Dozens injured by sudden change in altitude on Qantas jet

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Wednesday, October 8, 2008

More than forty passengers have been hospitalised, fourteen of whom are seriously injured, after an Airbus A330-300 owned and operated by Qantas suddenly departed level flight, hurling people into the airliner's ceiling.

The flight between Singapore and Perth, Australia was cruising at 37,000 feet when a cockpit alert was triggered warning the flight crew of a possible malfunction with the aircraft's elevator, which controls pitch.

The aircraft then performed an uncommanded climb of 300 feet, before nosing down hard and falling an undetermined distance believed to be several thousand feet. During this descent, many of the 303 passengers and 10 crew were thrown against the ceiling, injuring many of them. The flight crew declared 'pan-pan', one level below a full life-threatening emergency, and performed an emergency landing at an air base at Learmonth after informing air traffic control of flight control difficulties and injured passengers.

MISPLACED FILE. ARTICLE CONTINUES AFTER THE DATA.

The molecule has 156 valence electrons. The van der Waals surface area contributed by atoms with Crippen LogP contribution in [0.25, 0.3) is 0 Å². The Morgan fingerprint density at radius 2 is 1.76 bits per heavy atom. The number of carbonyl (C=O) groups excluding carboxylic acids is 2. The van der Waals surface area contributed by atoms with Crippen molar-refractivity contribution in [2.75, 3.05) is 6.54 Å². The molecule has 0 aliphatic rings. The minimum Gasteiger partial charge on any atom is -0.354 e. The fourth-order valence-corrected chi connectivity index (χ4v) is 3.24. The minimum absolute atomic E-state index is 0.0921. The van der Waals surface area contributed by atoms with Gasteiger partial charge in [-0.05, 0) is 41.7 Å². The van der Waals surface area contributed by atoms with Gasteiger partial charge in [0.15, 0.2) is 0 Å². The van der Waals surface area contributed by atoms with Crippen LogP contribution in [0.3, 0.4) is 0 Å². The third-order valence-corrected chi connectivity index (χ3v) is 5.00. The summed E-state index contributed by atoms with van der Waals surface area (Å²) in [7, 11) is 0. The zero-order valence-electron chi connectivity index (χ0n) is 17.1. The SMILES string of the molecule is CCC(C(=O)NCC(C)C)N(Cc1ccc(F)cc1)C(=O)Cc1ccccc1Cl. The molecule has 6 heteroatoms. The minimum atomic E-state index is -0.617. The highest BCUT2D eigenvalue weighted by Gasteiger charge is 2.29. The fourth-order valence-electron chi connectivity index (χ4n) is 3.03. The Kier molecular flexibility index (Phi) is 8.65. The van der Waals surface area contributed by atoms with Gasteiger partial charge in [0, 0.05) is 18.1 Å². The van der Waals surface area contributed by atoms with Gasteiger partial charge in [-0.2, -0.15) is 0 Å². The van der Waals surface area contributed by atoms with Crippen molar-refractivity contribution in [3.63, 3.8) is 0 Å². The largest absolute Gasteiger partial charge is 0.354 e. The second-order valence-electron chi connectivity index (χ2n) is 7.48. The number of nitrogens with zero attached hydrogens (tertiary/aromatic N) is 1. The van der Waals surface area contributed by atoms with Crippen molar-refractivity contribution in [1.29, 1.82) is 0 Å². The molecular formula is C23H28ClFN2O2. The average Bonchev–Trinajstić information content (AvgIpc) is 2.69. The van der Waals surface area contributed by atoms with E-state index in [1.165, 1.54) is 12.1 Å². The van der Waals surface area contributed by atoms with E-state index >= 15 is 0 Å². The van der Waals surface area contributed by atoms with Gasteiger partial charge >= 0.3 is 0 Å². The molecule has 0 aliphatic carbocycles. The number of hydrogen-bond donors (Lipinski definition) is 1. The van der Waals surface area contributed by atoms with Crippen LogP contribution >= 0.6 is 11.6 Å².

The injured people were flown to hospital by Royal Flying Doctor Service and Skywest Airlines. The most seriously injured were suffering from broken bones and three people had concussions.

An investigation has been launched. Although such events are often blamed on turbulence, it has been suggested by industry experts that the circumstances of the accident are more in keeping with a computer malfunction. The A330 is a fly-by-wire aircraft.


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